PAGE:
Will vouchers end public schools?
Guest Column Arizona Daily Wildcat
Arizona's Superintendent of Public Instruction Lisa Graham Keegan might be getting a new job.
It depends on whether GOP presidential contender George W. Bush a) wins the presidency this November and b) agrees to appoint the McCain supporter his Secretary of Education.
If all of the above come true, America can kiss the public education system goodbye.
It is no secret that Keegan has championed a highly conservative approach to education. She wants to turn public education into a market-based system, which makes her the darling of those who want to end the public education system.
Pundit George F. Will wrote an endorsement for her in his April 17 Newsweek column that likened to a love poem.
"Keegan ... supported John McCain, who, regarding straight talk, is a shrinking violet compared with Keegan, a Stanford-educated intellectual who radiates prickly thoughts," Will wrote.
Instead of improving the current education system, Keegan's influence would eventually tear apart a public education system that ought to be saved.
The conservative premise that a market-based education system is best is wrong. Even though vouchers allow for "public choice," which on the surface sounds like a fine idea, it does nothing for the children who need the most help.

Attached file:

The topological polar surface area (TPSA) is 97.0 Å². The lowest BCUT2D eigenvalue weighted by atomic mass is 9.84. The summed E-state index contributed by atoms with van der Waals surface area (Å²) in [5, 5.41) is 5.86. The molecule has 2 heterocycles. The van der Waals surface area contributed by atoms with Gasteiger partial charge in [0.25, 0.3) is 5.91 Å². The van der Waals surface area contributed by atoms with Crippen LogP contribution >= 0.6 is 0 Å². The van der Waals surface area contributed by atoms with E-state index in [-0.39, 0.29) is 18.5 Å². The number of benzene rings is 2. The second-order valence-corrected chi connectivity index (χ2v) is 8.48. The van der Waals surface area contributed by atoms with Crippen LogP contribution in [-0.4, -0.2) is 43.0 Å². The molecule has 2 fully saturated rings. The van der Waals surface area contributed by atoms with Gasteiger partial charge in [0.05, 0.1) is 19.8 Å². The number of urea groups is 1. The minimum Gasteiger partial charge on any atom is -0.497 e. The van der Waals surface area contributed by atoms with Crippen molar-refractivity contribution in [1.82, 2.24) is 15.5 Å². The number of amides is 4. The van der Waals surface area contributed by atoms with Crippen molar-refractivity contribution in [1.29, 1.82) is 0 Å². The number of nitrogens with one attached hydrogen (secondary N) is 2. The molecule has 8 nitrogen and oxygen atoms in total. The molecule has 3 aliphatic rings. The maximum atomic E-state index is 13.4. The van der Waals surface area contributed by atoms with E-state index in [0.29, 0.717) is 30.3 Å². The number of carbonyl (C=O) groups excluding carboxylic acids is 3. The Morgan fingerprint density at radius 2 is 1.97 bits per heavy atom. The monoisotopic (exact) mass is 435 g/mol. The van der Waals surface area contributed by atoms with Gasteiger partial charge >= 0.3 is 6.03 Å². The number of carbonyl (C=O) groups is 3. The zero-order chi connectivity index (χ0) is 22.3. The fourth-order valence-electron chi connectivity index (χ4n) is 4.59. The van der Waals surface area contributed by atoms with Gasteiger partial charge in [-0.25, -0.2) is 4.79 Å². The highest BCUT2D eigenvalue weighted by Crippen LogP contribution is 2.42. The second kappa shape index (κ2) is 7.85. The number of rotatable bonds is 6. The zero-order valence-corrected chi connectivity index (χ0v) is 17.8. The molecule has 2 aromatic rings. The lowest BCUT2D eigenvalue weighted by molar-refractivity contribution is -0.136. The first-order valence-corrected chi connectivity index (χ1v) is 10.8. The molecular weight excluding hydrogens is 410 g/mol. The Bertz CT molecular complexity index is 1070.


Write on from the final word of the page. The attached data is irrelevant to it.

Apparently, Keegan believes that once you give parents a choice about where they can send their kids to school, all educational problems are solved.
But the poorest students will not be able to find their way out of a ghetto simply because the government sends them a check and says, "Go pick a school!"
There are structural problems that public choice programs do not solve. Instead of trying to fight the root of the problem — impoverished neighborhoods and cycles of poverty — vouchers will only allow the most privileged students to truly have control over where they go to school. A single-parent welfare family with many children will probably not be able to get out of their neighborhood in order to find a better school.
Poor schools exist in poor neighborhoods. And poor neighborhoods are the key problem that Keegan's agenda does nothing to solve. Simply taking a few lucky kids out of a bad neighborhood does not get to the root of the nation's education problem.
Students should not have to move anywhere in order to receive a good public education. The goal is to make all public schools good, to improve the system as it is.
But Keegan wants a revolution.
"[Keegan] does tend to lean toward completely changing things, blowing them up and starting over instead of building on success," Penny Kotterman, president of the Arizona Education Association, told The Associated Press. "She is clearly a spokesperson for the Republican agenda for education."
Will's love poem to Keegan proves that she represents the conservatives' educational agenda. He writes, "Bush would be wise to start now using his campaign to raise her profile as his kind of conservative and to begin plagiarizing from her."
Even though Keegan supported McCain in the Republican primary, her conservative agenda should win her plenty of support within the party for the appointment to Secretary of Education. She is a prime conservative candidate for the post.
If we elect another President Bush, America should pucker up.
It will soon be kissing public education goodbye.
This column first appeared in the University of Arizona newspaper, the Arizona Daily Wildcat, on April 18, 2000 and is reprinted here courtesy of U-WIRE.
The views expressed in this column are those of the author and not necessarily those of The Observer.
All Viewpoint Stories for Thursday, April 20, 2000